New Jersey street renamed Palestine Way in honour of local Arab community
A street in the city of Paterson, New Jersey, with a vibrant communities of Arabs and Muslims, has renamed part of a street Palestine Way, paying tribute to a place that holds a special place in the hearts of residents, around 2,000 of whom came out to celebrate the new street name on Sunday.
“Palestine Way is long overdue,” councilman Alaa “Al” Abdelaziz was quoted in the Patterson Times as saying. He added, “We are the hub and the capital in America for Palestinians.”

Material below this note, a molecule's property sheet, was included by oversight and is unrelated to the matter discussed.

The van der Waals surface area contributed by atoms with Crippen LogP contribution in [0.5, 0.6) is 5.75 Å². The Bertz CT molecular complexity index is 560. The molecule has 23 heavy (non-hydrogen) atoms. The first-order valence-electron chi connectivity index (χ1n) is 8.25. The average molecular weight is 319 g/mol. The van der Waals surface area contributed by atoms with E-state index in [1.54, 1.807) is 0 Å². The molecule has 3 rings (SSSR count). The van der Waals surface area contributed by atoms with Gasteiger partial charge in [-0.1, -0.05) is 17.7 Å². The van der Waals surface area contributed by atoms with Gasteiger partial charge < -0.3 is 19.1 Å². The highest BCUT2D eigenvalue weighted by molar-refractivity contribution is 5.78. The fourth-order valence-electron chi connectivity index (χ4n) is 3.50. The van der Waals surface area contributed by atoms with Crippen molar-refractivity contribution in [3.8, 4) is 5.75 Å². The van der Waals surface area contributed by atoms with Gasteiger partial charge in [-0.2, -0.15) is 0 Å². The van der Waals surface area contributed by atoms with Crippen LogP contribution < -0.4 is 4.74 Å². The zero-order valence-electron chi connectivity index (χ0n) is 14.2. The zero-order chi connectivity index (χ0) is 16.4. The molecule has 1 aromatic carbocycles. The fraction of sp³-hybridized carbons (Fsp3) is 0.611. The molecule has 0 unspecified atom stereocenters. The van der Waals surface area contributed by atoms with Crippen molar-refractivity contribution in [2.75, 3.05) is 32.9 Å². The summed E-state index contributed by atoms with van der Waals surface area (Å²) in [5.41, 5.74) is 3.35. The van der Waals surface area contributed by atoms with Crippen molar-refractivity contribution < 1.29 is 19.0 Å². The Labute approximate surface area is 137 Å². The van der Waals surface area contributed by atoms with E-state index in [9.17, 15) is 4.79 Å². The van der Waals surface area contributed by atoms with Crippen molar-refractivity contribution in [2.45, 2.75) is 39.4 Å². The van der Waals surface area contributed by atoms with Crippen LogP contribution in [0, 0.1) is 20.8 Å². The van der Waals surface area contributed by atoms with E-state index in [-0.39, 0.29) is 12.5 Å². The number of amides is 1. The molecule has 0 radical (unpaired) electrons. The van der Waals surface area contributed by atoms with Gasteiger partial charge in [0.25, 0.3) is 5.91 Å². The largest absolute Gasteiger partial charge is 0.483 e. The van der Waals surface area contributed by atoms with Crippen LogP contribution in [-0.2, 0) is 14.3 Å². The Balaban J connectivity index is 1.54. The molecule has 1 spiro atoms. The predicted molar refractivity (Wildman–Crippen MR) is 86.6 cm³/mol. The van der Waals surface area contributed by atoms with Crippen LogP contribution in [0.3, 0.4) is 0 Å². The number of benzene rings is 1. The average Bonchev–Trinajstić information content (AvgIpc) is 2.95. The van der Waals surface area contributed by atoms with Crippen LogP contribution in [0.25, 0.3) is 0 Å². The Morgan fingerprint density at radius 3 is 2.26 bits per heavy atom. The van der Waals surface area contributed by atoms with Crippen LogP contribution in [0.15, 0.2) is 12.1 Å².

Abdelaziz, who is of Palestinian heritage, sponsored the street naming initiative, which passed unanimously in April. The city’s Palestinian community, which currently numbers about 15,000, dates back nearly 100 years, with the first arriving in the early 1930s and the first Middle Eastern restaurant opening on Main Street in the 1980s, which now hosts a variety of restaurants, and will now be called Palestine Way.
A street festival was held for the renaming ceremony, with vendors setting up booths with food, t-shirts and flags for the occasion.
The renaming of the street came on Nakba Day, 15 May, the annual commemoration of the establishment of the state of Israel, when around 700,000 Palestinians were forced out of their homes following the outbreak of the 1948 war.
“We make history today. Today, everyone, everywhere is Palestinian,” said mayor Paterson Andre Sayegh, according to the Patterson Times.